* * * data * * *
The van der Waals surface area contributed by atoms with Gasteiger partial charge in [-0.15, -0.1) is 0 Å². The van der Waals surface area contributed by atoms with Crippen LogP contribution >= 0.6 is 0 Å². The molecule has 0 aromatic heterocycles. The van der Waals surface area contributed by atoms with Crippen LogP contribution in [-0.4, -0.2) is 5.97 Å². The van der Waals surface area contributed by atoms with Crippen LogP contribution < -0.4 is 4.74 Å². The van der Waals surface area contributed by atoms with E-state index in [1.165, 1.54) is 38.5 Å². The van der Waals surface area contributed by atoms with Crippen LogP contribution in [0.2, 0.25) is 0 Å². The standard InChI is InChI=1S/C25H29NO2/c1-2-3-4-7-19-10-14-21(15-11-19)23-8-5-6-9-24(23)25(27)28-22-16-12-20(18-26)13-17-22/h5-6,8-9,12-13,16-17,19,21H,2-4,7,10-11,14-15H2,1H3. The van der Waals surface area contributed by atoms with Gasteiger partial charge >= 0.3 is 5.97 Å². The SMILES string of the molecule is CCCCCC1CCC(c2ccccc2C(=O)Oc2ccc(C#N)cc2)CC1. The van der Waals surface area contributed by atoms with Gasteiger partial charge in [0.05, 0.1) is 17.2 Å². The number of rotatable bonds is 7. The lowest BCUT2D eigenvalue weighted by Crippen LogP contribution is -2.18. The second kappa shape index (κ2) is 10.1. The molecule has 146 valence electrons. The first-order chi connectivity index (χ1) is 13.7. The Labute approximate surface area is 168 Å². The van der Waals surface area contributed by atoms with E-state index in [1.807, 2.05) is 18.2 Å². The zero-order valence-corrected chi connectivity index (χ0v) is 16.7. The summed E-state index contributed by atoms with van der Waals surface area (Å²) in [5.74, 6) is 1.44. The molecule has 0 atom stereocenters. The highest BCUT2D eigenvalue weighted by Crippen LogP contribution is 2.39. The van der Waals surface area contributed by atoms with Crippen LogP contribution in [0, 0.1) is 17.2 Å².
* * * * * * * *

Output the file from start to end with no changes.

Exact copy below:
The van der Waals surface area contributed by atoms with Gasteiger partial charge in [-0.15, -0.1) is 0 Å². The van der Waals surface area contributed by atoms with Crippen LogP contribution >= 0.6 is 0 Å². The molecule has 0 aromatic heterocycles. The van der Waals surface area contributed by atoms with Crippen LogP contribution in [-0.4, -0.2) is 5.97 Å². The van der Waals surface area contributed by atoms with Crippen LogP contribution < -0.4 is 4.74 Å². The van der Waals surface area contributed by atoms with E-state index in [1.165, 1.54) is 38.5 Å². The van der Waals surface area contributed by atoms with Crippen LogP contribution in [0.2, 0.25) is 0 Å². The standard InChI is InChI=1S/C25H29NO2/c1-2-3-4-7-19-10-14-21(15-11-19)23-8-5-6-9-24(23)25(27)28-22-16-12-20(18-26)13-17-22/h5-6,8-9,12-13,16-17,19,21H,2-4,7,10-11,14-15H2,1H3. The van der Waals surface area contributed by atoms with Gasteiger partial charge >= 0.3 is 5.97 Å². The SMILES string of the molecule is CCCCCC1CCC(c2ccccc2C(=O)Oc2ccc(C#N)cc2)CC1. The van der Waals surface area contributed by atoms with Gasteiger partial charge in [0.05, 0.1) is 17.2 Å². The number of rotatable bonds is 7. The lowest BCUT2D eigenvalue weighted by Crippen LogP contribution is -2.18. The second kappa shape index (κ2) is 10.1. The molecule has 146 valence electrons. The first-order chi connectivity index (χ1) is 13.7. The Labute approximate surface area is 168 Å². The van der Waals surface area contributed by atoms with E-state index in [1.807, 2.05) is 18.2 Å². The zero-order valence-corrected chi connectivity index (χ0v) is 16.7. The summed E-state index contributed by atoms with van der Waals surface area (Å²) in [5.74, 6) is 1.44. The molecule has 0 atom stereocenters. The highest BCUT2D eigenvalue weighted by Crippen LogP contribution is 2.39. The van der Waals surface area contributed by atoms with Crippen LogP contribution in [0, 0.1) is 17.2 Å².